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dc.contributor.authorO’Neal, Pamela K.
dc.contributor.authorBallard-Reisch, Deborah
dc.date.accessioned2012-12-12T15:06:07Z
dc.date.available2012-12-12T15:06:07Z
dc.date.issued2010-03-25
dc.identifier.urihttp://hdl.handle.net/10057/5473
dc.descriptionThe project completed at the Wichita State University Elliott School of Communication. Presented at the 7th Annual Capitol Graduate Research Summit, Topeka, KS, 2010en_US
dc.description.abstractThe percentage of overweight and obese children is at or above 30% in 30 U.S. states [1], including Kansas which ranks 22nd with 31% of its children rated as overweight or obese [1]. Nationally, 15.1 % of girls vs. 16.4% of boys are overweight [1]. Due to the recent rise in the number of overweight and obese children, organizations throughout the U.S. have allocated millions of dollars for prevention efforts with the intention of lowering rates [2]. Most recently, Michelle Obama has introduced “Let’s Move”, a campaign whose goal is to eliminate childhood obesity in a generation [3]. One of the strategies organizations and campaigns like “Let’s Move”, employ is Public Service Announcements (PSAs). In marketing, gender is one of the leading variables often employed to tailor messages to audiences [4]. Because campaigns typically utilize PSAs and because they are often tailored to females or males specifically, it becomes crucial to examine the messages PSAs disseminate to their audiences. The Constant Comparative Method [5] was used to compare and contrast through content analysis, a criterion based sample of 20 childhood obesity PSAs found on YouTube and the 10 PSAs found on the “Let's Move” website. Analyses indicate that PSAs on YouTube, are gender biased, using twice as many male voiceovers as female voiceovers. 2) Males are more likely to be featured in PSAs than females. The PSAs on the “Let’s Move” website are even worse. It is critical to effective strategies for managing childhood obesity that PSA messages be either gender targeted or gender neutral.en_US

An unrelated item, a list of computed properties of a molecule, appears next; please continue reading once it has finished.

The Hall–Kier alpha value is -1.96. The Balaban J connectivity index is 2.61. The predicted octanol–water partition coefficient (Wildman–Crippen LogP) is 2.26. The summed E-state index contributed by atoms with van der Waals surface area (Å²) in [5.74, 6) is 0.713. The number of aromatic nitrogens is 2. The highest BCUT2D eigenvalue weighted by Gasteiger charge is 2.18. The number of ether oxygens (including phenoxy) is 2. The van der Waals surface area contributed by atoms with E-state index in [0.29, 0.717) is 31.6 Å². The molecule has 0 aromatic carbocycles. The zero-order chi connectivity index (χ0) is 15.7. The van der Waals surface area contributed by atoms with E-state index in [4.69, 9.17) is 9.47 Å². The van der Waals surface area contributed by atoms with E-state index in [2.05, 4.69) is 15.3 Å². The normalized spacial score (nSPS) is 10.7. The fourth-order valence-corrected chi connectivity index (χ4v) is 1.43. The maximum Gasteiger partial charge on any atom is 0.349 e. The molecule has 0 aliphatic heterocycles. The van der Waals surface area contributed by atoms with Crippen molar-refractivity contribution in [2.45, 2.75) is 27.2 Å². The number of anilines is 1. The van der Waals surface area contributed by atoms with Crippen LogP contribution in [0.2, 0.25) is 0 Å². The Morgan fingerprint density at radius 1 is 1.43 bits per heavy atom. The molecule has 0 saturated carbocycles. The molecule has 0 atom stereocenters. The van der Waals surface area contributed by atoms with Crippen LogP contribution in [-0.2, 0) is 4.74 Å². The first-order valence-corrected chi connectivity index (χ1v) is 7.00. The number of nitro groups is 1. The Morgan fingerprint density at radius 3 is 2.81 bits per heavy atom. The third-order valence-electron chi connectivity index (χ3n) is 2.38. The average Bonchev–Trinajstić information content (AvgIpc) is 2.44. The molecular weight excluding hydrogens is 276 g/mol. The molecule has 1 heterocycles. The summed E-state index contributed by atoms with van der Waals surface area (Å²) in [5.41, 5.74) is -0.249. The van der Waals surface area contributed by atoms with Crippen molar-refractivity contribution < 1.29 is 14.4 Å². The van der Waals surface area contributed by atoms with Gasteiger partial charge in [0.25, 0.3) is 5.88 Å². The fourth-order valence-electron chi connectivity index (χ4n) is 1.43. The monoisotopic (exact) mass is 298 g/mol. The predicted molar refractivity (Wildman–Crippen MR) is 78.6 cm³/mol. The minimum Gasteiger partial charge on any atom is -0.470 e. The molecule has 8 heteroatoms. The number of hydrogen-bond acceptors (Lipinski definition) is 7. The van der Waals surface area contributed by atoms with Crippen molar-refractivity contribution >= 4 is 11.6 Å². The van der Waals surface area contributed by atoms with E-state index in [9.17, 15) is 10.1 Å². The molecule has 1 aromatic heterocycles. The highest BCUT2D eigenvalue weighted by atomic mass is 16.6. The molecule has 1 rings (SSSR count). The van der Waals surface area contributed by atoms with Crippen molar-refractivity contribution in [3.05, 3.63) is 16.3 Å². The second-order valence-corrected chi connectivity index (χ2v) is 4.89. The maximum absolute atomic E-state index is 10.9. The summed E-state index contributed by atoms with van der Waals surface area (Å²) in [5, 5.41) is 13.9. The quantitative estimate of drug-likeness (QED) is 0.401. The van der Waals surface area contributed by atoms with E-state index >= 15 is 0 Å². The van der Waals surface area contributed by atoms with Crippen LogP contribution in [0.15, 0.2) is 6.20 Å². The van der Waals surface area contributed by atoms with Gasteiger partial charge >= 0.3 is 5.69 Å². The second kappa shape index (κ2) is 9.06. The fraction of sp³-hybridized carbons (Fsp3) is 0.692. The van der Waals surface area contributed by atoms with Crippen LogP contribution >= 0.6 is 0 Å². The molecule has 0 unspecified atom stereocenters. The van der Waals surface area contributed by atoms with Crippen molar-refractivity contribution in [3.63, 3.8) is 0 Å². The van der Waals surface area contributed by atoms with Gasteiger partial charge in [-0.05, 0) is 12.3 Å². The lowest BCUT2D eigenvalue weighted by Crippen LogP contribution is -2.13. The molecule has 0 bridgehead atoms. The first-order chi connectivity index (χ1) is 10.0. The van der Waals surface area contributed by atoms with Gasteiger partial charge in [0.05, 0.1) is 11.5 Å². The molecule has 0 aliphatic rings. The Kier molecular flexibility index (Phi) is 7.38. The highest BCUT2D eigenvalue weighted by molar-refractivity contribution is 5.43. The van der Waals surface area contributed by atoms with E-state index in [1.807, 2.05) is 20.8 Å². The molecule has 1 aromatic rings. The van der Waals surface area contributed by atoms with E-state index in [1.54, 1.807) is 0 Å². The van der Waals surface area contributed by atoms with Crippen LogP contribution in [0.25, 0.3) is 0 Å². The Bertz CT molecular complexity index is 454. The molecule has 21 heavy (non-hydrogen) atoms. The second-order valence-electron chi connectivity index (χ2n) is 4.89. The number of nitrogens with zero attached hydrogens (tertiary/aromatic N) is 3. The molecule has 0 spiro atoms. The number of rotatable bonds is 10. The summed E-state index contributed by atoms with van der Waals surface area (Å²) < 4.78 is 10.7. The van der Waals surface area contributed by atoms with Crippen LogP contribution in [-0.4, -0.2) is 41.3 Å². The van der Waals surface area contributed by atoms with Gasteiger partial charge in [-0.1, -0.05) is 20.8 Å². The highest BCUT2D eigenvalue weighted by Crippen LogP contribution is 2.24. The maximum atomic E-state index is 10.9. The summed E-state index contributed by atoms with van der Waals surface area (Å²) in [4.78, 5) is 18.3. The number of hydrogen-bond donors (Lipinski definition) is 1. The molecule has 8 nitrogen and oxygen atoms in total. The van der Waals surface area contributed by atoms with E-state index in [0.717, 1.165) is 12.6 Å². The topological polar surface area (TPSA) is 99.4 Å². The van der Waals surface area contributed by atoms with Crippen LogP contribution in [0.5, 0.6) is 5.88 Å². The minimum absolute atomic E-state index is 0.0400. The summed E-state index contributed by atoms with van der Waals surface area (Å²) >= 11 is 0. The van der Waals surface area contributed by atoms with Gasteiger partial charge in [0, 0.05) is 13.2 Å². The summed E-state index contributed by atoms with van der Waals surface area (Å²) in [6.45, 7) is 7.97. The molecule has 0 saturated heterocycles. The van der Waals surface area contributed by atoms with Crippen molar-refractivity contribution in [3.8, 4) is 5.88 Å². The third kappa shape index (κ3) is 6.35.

dc.language.isoen_USen_US
dc.titleThe implications of gendering childhood obesity PSAsen_US
dc.typeAbstract


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